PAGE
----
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UPDATE 7-30-2015: Attorneys in W&L’s Environmental and Consumer Protection Unit filed a class action lawsuit against Chrysler Capital for violating New York’s usury statute. The suit alleges that the dealerships are acting as agents for purposes of originating auto loans, making Chrysler Capital the real party in interest in the original finance contract. Therefore, the financing arrangement is a loan and subject to NY usury laws. If you are a victim of this usurious practice, please contact the firm. Read more about auto loans and usury laws below.
Aside from housing and food, automobiles are quite possibly the most important purchase that consumers make. Nearly 90 percent of the U.S. workforce commutes to work by car, and most car owners depend on auto loans to pay for the car they need to get there.
Car ownership affects where people can live and significantly expands job options; it is therefore a prerequisite to economic opportunity. According to the Center for Responsible Lending, “both the affordability and sustainability of auto financing are central concerns for most American families.”
Accordingly, vulnerable people with few options for auto financing — because of low incomes, poor credit, no credit history or other reasons — have essentially no bargaining power and are particularly susceptible to the whim and avarice of predatory lenders.
Interest Rates on Car Loans are Key
The interest rate is the key term in a loan because it largely determines the monthly payment amount and, subsequently, the car’s ultimate price. State usury laws regulate the maximum interest rate that lenders can charge to protect individual consumers and the broader community by regulating the amount of credit in the marketplace, lowering the default rate, and reducing economic hardship.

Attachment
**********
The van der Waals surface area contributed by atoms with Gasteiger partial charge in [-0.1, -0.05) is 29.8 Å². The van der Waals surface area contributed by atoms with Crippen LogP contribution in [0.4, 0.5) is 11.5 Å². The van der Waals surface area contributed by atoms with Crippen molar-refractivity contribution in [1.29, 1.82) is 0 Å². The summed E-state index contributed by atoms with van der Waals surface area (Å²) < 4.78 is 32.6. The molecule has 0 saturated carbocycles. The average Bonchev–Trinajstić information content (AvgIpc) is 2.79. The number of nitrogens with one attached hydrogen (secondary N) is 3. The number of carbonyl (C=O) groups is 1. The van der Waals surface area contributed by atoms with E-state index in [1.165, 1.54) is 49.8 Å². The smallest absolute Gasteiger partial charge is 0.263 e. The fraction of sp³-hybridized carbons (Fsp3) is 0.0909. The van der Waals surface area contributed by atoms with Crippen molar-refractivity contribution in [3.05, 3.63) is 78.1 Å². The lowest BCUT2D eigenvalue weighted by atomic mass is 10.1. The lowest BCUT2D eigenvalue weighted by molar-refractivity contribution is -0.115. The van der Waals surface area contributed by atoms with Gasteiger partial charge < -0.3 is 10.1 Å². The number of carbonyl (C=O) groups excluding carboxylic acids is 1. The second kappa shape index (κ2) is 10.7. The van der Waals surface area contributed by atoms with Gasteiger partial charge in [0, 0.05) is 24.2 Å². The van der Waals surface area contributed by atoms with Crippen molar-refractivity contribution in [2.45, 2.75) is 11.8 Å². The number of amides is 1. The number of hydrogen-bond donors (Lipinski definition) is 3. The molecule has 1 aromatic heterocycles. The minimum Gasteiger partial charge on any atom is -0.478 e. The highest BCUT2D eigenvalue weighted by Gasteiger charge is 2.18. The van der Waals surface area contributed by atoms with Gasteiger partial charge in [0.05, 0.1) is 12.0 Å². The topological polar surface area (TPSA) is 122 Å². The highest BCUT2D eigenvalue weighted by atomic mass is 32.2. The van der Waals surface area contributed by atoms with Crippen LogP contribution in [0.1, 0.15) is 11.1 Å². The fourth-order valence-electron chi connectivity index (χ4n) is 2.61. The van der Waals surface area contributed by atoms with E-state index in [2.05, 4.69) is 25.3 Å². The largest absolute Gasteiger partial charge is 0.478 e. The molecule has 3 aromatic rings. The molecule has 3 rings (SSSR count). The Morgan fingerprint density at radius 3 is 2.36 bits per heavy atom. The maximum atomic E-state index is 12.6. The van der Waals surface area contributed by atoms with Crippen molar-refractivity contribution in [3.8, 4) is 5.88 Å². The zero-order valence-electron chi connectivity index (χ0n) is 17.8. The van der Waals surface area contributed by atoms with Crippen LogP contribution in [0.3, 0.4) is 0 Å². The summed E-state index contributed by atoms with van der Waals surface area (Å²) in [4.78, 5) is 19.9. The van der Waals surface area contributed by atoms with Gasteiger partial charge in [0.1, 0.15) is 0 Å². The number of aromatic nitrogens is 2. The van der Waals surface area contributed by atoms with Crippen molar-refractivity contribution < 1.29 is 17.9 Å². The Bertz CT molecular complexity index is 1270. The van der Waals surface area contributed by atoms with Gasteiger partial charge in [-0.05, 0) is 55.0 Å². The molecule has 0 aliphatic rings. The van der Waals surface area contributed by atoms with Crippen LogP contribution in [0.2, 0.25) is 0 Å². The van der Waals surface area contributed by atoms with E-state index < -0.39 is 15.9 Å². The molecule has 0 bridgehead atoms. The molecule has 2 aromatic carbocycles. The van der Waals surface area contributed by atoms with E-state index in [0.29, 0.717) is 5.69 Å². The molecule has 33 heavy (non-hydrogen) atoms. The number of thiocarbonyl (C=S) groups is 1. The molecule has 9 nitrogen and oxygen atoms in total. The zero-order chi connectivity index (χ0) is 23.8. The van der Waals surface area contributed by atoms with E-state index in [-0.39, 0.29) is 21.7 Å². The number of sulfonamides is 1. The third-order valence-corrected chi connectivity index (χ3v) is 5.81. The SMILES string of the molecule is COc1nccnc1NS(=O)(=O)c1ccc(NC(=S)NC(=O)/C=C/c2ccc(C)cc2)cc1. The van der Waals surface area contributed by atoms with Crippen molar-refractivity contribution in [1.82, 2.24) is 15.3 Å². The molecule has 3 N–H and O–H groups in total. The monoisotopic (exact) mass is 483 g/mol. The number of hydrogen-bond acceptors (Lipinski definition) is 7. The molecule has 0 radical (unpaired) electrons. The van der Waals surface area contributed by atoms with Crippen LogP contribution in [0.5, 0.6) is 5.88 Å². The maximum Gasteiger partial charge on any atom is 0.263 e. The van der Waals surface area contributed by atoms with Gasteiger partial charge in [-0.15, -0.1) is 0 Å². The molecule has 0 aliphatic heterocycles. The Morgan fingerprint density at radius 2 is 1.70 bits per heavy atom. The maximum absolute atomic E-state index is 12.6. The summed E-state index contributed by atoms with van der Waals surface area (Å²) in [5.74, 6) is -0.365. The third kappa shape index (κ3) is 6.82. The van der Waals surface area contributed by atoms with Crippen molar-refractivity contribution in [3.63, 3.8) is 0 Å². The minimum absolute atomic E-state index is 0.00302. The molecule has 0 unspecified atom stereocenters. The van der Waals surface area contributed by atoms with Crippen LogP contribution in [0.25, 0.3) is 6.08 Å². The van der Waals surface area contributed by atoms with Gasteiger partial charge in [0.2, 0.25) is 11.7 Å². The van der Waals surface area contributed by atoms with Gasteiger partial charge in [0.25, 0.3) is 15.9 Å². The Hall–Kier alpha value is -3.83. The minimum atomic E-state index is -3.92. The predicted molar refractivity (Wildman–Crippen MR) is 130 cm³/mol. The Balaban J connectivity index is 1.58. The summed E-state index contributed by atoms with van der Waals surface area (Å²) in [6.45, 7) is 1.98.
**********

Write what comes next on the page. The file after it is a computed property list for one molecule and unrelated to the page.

The maximum annual interest rates vary among the states. In New York and New Jersey, it is 16 percent; in Connecticut it is 12 percent. Although state usury laws have various exceptions (for example, nationally chartered banks are exempt), the dominant auto lenders are nonbank entities, including Ford Motor Credit, Chrysler Capital and Ally Financial. Therefore, usury laws should prevent auto lenders from abusing the most financially vulnerable among us.
Usury Laws Have Auto Loan Exceptions
In New York, the penalty for usury is severe. As applied to usurious auto loans, the lender must return all interest paid above the 16 percent legal rate, the borrower no longer has to make any payments, and, most importantly, the borrower gets to keep the car.
The billion-dollar auto finance industry, however, has long enjoyed two seeming exceptions to the usury laws. But these exceptions rest on fragile legal footing.
The first exception is that many courts recognize a distinction between loans of money and sales on credit. This distinction is important because usury laws typically apply only to loans or forbearances (agreeing to extend a loan deadline in exchange for interest).
The idea is that when a loan occurs, the borrower takes money in hand and agrees to pay it back later, with interest (i.e., money now for money later). But in a credit sale, the consumer obtains a product like a car and agrees to pay the purchase price over time, with interest (i.e., car now for money later).
The legal justification is that people are free to sell products at any price they choose and the price can be higher if payment is made over time instead of all at once. This is somewhat reasonable when the seller actually bears the risk of nonpayment, but auto sales operate differently.